The Difference between Strength and Power
In the Martial Arts
Strength is raw, unfiltered, relatively unfocused ability to move other objects.
Strength training involves some technique, but does not take high-level refinement into consideration
For the individual, strength has a sunset, after which it will wane. Power, based on core principles, core use, relaxation, understanding, maturity, refinement of technique, can grow and progress throughout a person’s lifetime. With continued practice and application, there should be no sunset.
Strength is a blunt instrument; power often involves refinement and awareness.
Strength can be isolated to individual muscle groups. It can involve multiple groups, but emphasis isn’t usually on coordination of groups.
Power generated is a function of combined activations. Because these activations can be multiplicative, power can progress in a geometric, rather than an arithmetic fashion.
Power takes time into consideration.
Power is efficient. Antagonistic musculature is at peace and relaxed. With growing understanding resulting from continued practice and application, it continues to improve. At its high end, power manifests as profound energy, issued without effort. It is spontaneous in appearance, and appropriate to the challenge.
Power in the Martial Arts involves relaxation. As it matures, it moves toward effortless force.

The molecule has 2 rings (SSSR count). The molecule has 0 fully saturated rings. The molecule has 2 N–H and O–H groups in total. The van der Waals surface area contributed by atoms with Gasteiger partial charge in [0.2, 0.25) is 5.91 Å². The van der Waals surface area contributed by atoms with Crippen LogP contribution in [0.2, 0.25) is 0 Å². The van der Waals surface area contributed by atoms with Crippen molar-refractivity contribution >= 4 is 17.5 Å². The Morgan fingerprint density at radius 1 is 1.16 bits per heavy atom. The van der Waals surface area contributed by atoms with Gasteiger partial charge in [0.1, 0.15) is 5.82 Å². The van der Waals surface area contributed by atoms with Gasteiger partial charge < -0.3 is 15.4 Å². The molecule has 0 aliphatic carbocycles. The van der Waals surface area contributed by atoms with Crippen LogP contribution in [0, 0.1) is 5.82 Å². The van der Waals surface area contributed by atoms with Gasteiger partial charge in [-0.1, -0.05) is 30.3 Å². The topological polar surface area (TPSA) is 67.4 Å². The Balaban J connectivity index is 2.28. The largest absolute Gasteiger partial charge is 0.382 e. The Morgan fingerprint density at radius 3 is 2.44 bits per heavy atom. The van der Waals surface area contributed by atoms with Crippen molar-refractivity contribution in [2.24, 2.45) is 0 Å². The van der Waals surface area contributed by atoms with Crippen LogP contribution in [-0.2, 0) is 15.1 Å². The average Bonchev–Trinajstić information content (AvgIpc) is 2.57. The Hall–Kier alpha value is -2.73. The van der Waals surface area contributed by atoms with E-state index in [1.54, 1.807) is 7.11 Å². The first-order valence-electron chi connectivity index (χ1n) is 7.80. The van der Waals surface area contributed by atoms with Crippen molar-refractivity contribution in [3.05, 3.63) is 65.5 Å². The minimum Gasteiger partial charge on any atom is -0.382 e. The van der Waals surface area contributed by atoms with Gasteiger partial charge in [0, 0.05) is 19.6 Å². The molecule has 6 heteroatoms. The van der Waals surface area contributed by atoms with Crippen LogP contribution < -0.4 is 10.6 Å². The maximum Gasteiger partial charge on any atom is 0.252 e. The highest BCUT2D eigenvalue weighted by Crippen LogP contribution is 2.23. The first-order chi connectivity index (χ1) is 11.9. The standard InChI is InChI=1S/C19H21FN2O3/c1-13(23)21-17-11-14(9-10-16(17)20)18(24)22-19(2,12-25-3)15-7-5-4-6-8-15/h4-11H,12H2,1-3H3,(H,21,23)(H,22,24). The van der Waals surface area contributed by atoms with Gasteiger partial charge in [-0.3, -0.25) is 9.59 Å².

Power involves concepts of focus and issuing of energy; whereas strength involves effort.
Power generation involves the best use of our intelligent functions. Strength is more basic, and need not rely on deep understanding.
Power involves root, legs, hips, waist, spine, intercostals and shoulders. It involves compression, rotation and core coordination. It involves the breath, the center, the mind and the spirit.
Power is a product of mind-body interaction. Strength need not be so.
Power involves “settling”, compressing and relaxing. On expression of power, force is relaxed and naturally flowing…. until the moment of contact. The contact extends through the target, but leaves the energy in the target, in a “relaxed-compressed-relaxed” sequence.
Power uses tension-structure simultaneously with relaxation. Structure begins with the ground. The ground provides limitless potential force, when the practitioner can connect and tap into it.
Expression of power ties the extremities to the torso, and the torso to the ground, like the links in a chain, or the struts in a Gothic cathedral. Its expression is as forceful as the weakest link. Strength may be the expression of a single unit in that chain.
Power is best expressed relaxed. Issuing of energy/expressing power is an enjoyable experience, whereas use of strength is effortful and fatiguing.
Power is expressed without telegraphing, and can be rapidly manifested, since the practitioner is relaxed and maximally alert. The evolution does not take up all the practitioners’ attention or energy, and as a result he remains fully aware and responsive to the remainder of his environment.
Power can be manifested at very short/nonexistent distances. Strength needs wind-up or lead-in.
Power is directly related to sensitivity and listening skills, coupled with relaxation. Strength has a mind of its own.
Stiffness can be part of strength use; it cannot be part of issuance of power.
Power generation will involve shaking, or contraction/expansion, hip activation, breath control, internal movement. Strength will involve external movement and effort.
December 14, 2009